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Third-party patches appear for new Internet Explorer flaw

ZERT and Determina have released fixes for the latest IE buffer overflow as Microsoft investigates reports of a separate flaw in Windows Shell.

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In just a few months, the appearance of third-party patches has gone from a novelty to an expected part of the vulnerability disclosure and remediation process. The trend continued to gain steam in the last few days as two organizations, security vendor Determina Inc., and the Zero-Day Emergency Response Team (ZERT), both published fixes for a new flaw in Internet Explorer that became public late last week.

The vulnerability is a buffer-overrun problem found in IE 6 running on Windows XP systems with Service Pack 2 installed, and attackers can use the hole to cause denial-of-service conditions and then run their own code on target machines. The publication of the new vulnerability came just days after Microsoft released a rare out-of-cycle patch for a separate problem in the Windows implementation of the Vector Markup Language on Sept. 26.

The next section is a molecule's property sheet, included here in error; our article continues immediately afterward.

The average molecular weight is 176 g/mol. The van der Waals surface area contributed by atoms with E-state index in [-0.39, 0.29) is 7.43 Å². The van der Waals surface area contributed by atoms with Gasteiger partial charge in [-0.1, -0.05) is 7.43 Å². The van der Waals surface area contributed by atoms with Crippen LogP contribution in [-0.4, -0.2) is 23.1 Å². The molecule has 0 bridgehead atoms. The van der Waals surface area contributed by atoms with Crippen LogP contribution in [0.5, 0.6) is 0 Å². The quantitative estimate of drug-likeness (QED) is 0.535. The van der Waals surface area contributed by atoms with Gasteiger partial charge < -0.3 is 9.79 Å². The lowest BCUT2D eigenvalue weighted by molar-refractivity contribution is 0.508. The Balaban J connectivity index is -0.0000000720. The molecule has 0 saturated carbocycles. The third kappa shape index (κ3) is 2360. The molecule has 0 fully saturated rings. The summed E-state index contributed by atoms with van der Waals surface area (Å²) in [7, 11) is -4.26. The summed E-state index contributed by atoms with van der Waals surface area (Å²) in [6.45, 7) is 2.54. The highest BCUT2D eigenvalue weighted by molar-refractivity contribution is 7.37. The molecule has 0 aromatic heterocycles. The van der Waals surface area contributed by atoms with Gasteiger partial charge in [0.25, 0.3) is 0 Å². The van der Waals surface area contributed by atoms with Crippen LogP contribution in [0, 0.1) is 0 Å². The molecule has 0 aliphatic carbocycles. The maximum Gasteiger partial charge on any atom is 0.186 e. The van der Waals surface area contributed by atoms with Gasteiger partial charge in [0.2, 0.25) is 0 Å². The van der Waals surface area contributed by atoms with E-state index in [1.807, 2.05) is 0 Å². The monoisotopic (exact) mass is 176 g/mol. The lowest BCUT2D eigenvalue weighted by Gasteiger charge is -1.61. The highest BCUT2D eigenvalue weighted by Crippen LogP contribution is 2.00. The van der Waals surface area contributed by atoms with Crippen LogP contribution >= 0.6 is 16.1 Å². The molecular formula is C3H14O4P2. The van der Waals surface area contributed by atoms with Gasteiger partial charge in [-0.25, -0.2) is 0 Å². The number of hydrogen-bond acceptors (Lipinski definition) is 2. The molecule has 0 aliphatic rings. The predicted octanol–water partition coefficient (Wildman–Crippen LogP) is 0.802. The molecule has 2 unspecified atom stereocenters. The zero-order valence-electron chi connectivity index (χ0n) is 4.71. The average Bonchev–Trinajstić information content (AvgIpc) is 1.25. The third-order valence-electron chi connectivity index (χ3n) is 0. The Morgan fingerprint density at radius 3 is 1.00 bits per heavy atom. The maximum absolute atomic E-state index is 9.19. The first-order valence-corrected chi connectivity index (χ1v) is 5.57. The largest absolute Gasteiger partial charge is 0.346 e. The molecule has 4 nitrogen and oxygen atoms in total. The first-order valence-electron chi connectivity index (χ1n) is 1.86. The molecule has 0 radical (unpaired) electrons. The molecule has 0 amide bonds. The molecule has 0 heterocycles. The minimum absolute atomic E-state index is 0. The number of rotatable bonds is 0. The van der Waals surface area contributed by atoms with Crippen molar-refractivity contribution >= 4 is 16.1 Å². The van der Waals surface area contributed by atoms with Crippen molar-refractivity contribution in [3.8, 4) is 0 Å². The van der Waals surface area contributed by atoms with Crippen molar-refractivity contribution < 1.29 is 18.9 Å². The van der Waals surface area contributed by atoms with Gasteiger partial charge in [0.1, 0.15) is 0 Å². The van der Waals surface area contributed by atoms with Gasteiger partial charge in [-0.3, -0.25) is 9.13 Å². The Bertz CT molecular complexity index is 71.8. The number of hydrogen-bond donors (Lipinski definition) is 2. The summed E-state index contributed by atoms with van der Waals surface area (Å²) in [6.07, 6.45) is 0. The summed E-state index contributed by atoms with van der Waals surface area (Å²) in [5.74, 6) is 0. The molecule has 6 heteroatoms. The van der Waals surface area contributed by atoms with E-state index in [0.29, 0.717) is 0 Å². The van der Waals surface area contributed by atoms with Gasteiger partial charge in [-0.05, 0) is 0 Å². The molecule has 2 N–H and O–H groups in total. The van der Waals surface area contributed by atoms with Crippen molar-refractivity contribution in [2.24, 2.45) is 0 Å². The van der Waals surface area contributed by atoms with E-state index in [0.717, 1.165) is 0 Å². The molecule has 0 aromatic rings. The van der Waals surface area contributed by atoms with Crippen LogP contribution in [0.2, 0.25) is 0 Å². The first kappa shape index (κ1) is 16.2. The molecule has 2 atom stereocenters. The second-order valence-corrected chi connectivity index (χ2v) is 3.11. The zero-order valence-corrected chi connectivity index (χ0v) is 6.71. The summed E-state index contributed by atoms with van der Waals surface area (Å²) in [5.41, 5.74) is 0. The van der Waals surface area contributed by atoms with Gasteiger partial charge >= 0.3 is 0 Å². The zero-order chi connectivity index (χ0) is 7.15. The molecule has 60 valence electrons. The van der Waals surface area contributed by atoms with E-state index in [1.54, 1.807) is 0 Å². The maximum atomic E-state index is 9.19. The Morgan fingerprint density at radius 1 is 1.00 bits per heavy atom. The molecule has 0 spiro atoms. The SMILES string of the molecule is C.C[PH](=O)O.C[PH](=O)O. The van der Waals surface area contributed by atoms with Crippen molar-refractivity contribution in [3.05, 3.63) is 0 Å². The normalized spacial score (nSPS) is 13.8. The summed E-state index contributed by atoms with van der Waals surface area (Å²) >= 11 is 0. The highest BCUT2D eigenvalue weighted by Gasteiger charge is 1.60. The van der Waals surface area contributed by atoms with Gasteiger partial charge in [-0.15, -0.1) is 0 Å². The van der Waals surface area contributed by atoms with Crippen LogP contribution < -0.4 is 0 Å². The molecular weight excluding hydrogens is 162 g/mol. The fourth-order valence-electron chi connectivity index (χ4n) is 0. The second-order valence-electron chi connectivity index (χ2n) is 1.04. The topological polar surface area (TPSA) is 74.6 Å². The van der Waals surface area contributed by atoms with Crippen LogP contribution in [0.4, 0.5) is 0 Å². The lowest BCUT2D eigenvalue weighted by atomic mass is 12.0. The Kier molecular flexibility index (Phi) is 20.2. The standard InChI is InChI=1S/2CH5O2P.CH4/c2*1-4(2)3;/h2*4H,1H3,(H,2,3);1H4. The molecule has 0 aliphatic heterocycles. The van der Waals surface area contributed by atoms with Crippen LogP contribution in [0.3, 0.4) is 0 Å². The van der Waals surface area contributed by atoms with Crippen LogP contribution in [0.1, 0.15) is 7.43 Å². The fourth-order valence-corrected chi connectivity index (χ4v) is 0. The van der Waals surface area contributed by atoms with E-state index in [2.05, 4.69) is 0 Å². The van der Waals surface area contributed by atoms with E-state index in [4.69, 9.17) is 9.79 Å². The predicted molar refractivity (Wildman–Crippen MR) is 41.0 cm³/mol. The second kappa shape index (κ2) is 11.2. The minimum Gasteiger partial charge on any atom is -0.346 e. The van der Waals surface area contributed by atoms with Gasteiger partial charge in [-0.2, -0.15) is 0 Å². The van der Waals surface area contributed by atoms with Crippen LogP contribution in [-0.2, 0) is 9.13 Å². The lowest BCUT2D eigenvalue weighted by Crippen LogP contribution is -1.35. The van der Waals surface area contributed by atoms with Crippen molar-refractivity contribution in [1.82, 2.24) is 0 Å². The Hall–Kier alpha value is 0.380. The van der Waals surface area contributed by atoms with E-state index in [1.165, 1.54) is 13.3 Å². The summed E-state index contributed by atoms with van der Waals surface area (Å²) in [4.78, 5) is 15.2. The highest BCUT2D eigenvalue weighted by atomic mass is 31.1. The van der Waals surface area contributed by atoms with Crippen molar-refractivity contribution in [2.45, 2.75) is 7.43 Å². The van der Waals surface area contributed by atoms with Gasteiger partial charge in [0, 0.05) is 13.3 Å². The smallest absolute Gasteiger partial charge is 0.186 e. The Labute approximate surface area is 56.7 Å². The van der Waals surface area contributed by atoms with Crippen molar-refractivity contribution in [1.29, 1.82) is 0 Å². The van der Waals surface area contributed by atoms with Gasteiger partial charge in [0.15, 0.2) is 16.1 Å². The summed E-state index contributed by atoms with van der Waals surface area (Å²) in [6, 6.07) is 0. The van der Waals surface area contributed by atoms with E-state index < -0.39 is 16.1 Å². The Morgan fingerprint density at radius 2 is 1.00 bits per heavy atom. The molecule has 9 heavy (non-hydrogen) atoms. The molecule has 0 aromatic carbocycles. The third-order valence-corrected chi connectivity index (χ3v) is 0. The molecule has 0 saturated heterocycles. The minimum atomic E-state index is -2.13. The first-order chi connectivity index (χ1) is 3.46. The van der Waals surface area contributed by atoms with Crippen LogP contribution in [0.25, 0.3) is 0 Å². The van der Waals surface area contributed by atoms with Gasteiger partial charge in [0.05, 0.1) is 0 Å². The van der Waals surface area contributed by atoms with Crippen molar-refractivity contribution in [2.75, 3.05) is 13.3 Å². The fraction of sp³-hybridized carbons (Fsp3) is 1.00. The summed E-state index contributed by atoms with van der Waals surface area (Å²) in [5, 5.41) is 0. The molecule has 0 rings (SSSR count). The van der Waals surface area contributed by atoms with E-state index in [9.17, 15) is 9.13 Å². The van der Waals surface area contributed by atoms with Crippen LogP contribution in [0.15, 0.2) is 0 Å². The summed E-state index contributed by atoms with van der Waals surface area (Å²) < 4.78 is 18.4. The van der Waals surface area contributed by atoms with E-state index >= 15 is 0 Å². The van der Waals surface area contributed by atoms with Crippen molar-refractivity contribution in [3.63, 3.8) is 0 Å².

ZERT is a volunteer effort comprising a number of engineers and security experts who are not affiliated with vendors. The group has released two patches thus far, including the new one for the IE buffer overrun. Redwood City, Calif.-based Determina, which sells a memory firewall and intrusion prevention solution, also released a free fix for the WMF flaw in Windows earlier this year.

Microsoft, of Redmond, Wash., on its Microsoft Security Response Center blog, said it is looking into reports of active exploitation of the vulnerability. This company said it plans to include a fix in its Oct. 10 "Patch Tuesday" release.

The existence of non-vendor patches is not a new phenomenon, but it has gained momentum in the last year or so. During this time Microsoft's monthly patch cycle has taken firm hold, and the vendor has proven reluctant to release fixes outside of that cycle. As researchers continue to find and discuss new flaws, public pressure for out-of-cycle patches has increased.

ZERT, Determina and a handful of other security vendors, including eEye Digital Security Inc. and Patchlink Corp., have stepped in to fill that void. However, all of these organizations agree with Microsoft's stance that these fixes are not permanent replacements for official vendor patches.

"That's something our customers have asked us for, but [our patches] are not meant to be used instead of the Microsoft or vendor ones," said Pat Clawson, CEO of Patchlink, based in Scottsdale, Ariz. "We've only done it a couple of times, but if there's a need for it we'll put them out there."

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